As we got into the car to leave, God sent the Fedex man with our package, perhaps as a preview of the good things He (God, not Fedex) had in store for us this weekend. The Fedex guy seemed a little overwhelmed at our joyous greeting — maybe he doesn’t deliver packages for God very often, or perhaps only at Christmas time. It may have been a trifle disconcerting the way we carried him up the driveway on our shoulders.
We drove out to the campsite, enjoying sunshine and mountainous beauty along the way. We found a place to put up our tent, and we connected with some of the other men who were already there, and with others as they trickled in. My younger boys jumped at an early chance to ride some horses, and we all gathered to roast marshmallows (each man did what was right in his own eyes, as per our earlier discussion about marshmallows) as evening closed in.
It was a great weekend. We carved and whittled and ruthlessly hurled our camp hatchet at helpless logs. We cooked meals over a little butane stove lent to me by my boss and shamelessly schmoozed meals from other generous men. We cracked (or tried to crack) a bullwhip, toured other campgrounds, and rode horses. We played in the river, motor-boated up and down a huge lake and climbed to the top of a perilous crag, towering above the valley.
As an introvert, it is difficult for me to effectively connect with men I don’t already know well. Although I tried to reach out to the other dads, I still had quite a bit of time for reflection. I thought about the years ahead in the lives of my boys, and what challenges and difficulties they are likely to encounter. I considered my relationship with each of them, and how I might best encourage them to be godly men. Reading Psalm 125, I wondered about the enemies in my gate, and shuddered at that fearful phrase, “put to shame”.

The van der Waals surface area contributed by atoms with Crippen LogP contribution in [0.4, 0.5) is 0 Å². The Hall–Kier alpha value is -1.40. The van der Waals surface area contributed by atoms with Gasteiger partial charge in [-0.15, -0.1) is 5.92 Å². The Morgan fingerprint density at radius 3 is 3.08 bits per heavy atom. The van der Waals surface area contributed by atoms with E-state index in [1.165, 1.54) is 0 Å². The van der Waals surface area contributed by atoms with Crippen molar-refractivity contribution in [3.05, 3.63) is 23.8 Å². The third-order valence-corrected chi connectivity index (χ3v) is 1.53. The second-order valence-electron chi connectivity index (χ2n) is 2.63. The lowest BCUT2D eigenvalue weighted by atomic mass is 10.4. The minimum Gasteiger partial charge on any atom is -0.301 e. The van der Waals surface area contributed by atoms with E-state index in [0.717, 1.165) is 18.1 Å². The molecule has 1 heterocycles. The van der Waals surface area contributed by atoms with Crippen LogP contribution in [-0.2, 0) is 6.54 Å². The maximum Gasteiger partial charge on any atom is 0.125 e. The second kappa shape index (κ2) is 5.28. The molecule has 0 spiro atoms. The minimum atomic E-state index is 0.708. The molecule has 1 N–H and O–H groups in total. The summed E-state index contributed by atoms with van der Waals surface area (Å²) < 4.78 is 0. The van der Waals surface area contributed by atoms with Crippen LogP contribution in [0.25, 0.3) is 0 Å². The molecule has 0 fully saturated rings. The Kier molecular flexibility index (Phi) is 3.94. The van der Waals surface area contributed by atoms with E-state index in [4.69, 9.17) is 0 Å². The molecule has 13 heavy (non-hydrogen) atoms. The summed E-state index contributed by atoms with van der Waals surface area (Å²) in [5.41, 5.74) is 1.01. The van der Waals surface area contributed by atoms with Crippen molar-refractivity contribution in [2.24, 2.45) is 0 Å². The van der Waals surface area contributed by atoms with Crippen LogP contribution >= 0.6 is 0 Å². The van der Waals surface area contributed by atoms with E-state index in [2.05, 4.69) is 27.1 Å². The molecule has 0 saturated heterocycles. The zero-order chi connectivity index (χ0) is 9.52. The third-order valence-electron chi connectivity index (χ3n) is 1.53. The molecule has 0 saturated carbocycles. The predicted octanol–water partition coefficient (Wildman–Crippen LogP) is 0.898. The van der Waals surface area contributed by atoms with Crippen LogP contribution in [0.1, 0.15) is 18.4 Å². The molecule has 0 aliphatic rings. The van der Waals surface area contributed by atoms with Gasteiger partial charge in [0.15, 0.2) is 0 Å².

In Biblical times, the gateway to a walled town was a key strategic fortification. If an enemy could seize a gate and hold it for any decent interval, the town could be infiltrated with their troops and sacked, with the defenders on the wall neutralized.
As a father, I think of myself as the captain in charge of the gate. What kind of enemies are likely to try to attack my family? When I first read those verses in Psalm 125, I was feeling protective of my boys, and worrying about their future … but looking more closely, I notice that the sons are cast in the role of co-defender. Maybe the blessing of having sons includes gaining their aid in defeating the enemy at my own gate?